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Targeting Notch3 signaling in lung cancer

dc.creatorLin, Luping
dc.description.abstractDysregulation of the Notch signaling pathway plays an important role in lung cancer pathobiology. The Notch3 receptor is overexpressed in ∼40% of resected non-small cell lung cancers, and its suppression results in loss of the malignant phenotype both in vitro and in vivo. In this dissertation, I have identified novel ligand binding regions in the Notch3 receptor using a high throughput system and a Notch3 peptide library that spans the extrcellular domain. This knowledge allowed me to generated Fc-fusion proteins and neutralizing monoclonal antibodies to target these regions in the Notch3 receptor thereby interfering with signaling by blocking the interaction of the receptor with it’s ligands. In addition, I explored the roles of Jagged1, a Notch ligand, in lung cancer. I demonstrate that Jagged1 has the paradoxical roles of increasing cell growth and suppressing migration. Interestingly, this appears to be through a noncanonical, CSL-independent mechanism. The findings of these studies not only give novel insights into Notch3 signaling but also establish a foundation on which targeted therapies can be developed.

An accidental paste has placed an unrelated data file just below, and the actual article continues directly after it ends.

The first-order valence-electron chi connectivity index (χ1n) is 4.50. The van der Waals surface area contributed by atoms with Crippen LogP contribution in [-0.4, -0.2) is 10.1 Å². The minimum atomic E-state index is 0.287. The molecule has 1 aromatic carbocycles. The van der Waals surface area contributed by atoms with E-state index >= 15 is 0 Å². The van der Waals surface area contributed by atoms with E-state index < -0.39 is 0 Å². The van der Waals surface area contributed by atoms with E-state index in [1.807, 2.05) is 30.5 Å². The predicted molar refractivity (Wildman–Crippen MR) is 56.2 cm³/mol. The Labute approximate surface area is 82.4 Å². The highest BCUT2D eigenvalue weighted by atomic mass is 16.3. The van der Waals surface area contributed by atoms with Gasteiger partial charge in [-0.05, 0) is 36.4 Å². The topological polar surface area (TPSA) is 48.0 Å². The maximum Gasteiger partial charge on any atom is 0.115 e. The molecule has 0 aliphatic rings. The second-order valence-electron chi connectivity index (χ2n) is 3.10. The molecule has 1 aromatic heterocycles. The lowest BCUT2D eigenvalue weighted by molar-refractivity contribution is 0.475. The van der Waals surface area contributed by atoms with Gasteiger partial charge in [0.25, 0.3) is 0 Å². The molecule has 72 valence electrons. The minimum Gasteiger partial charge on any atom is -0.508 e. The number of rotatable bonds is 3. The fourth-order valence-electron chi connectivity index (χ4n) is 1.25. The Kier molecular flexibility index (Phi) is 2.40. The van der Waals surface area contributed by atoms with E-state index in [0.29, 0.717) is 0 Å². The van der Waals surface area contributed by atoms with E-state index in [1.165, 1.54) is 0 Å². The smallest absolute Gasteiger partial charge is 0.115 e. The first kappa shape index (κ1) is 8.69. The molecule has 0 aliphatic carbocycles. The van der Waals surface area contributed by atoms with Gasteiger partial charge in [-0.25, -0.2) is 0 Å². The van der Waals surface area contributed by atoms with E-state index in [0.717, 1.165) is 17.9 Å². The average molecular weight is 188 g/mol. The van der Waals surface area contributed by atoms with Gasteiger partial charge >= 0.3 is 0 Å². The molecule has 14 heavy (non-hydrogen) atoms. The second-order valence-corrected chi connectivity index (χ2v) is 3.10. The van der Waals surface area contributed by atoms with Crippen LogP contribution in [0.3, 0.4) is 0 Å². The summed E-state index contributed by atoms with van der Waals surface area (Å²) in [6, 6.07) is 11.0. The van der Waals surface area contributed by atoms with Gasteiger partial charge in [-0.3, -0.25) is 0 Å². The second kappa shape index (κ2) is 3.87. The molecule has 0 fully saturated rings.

dc.subjectlung cancer
dc.subjecttherapeutic agents
dc.subjectcancer biology
dc.titleTargeting Notch3 signaling in lung cancer
dc.contributor.committeeMemberHarold Moses
dc.contributor.committeeMemberMartin Egli
dc.type.materialtext Biology University
dc.contributor.committeeChairBarbara Fingleton
dc.contributor.committeeChairDavid Carbone

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